Textiles are one of the most diverse types of objects from the Islamic lands. They include some of the most valuable and refined luxury goods produced, highly prized by their owners at the time and among the most prestigious diplomatic gifts and rewards for service at court. Egypt, Iran, Turkey and India produced some of the most spectacular woven textiles for garments and cushions, using silk and metal threads to luxurious effect in figural as well as calligraphic, floral and other designs.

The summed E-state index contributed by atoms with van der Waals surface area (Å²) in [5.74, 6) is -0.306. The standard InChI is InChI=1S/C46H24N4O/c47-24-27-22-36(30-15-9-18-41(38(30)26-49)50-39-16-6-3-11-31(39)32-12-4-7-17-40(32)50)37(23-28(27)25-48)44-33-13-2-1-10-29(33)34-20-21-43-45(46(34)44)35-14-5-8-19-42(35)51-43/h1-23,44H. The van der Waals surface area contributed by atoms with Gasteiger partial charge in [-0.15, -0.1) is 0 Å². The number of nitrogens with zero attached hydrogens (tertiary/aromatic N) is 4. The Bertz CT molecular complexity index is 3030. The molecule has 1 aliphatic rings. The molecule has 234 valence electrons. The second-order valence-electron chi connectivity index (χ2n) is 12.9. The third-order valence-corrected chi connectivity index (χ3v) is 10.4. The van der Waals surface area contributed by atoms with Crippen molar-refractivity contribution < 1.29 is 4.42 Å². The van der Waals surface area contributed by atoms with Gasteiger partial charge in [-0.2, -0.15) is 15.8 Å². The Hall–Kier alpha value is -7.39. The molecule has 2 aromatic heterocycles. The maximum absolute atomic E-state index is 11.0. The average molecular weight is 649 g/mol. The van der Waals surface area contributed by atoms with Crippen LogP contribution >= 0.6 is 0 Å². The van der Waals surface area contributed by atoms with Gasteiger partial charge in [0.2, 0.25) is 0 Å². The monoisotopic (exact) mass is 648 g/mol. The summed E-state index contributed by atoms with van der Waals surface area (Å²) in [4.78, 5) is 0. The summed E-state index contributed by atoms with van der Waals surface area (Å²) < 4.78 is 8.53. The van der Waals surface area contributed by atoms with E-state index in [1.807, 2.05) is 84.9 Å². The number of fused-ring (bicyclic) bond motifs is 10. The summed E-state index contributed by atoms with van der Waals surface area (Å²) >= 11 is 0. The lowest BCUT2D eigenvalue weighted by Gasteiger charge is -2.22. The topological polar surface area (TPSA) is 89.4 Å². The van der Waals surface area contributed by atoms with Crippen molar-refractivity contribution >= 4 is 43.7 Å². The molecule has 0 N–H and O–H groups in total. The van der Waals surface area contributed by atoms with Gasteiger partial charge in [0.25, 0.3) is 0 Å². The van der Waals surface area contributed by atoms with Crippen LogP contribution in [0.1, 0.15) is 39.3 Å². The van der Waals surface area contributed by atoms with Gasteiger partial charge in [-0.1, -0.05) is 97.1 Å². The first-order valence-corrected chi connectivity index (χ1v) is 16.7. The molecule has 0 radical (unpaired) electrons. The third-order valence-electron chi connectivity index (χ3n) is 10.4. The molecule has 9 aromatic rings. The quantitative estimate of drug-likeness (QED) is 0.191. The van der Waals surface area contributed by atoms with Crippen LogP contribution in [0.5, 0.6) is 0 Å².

In the early mediaeval period, Egypt was famous for tiraz textiles, a series of types which incorporated inscription bands. Whether integrally woven, embroidered or written with pen and ink, these inscriptions generally took the form of fine calligraphy and often included the name of the Caliph and the factory (tiraz) in which they were produced.
Knotted pile carpets have a history in Asia which goes back beyond the fourth century BCE. The Iranian lands and Turkey are justly famous for their production of carpets, most of the surviving examples being from the later Islamic centuries. In the 15th and early 16th centuries CE, Cairo was the centre of production for the distinctive ‘Mamluk’ carpets.
View some of the collection below.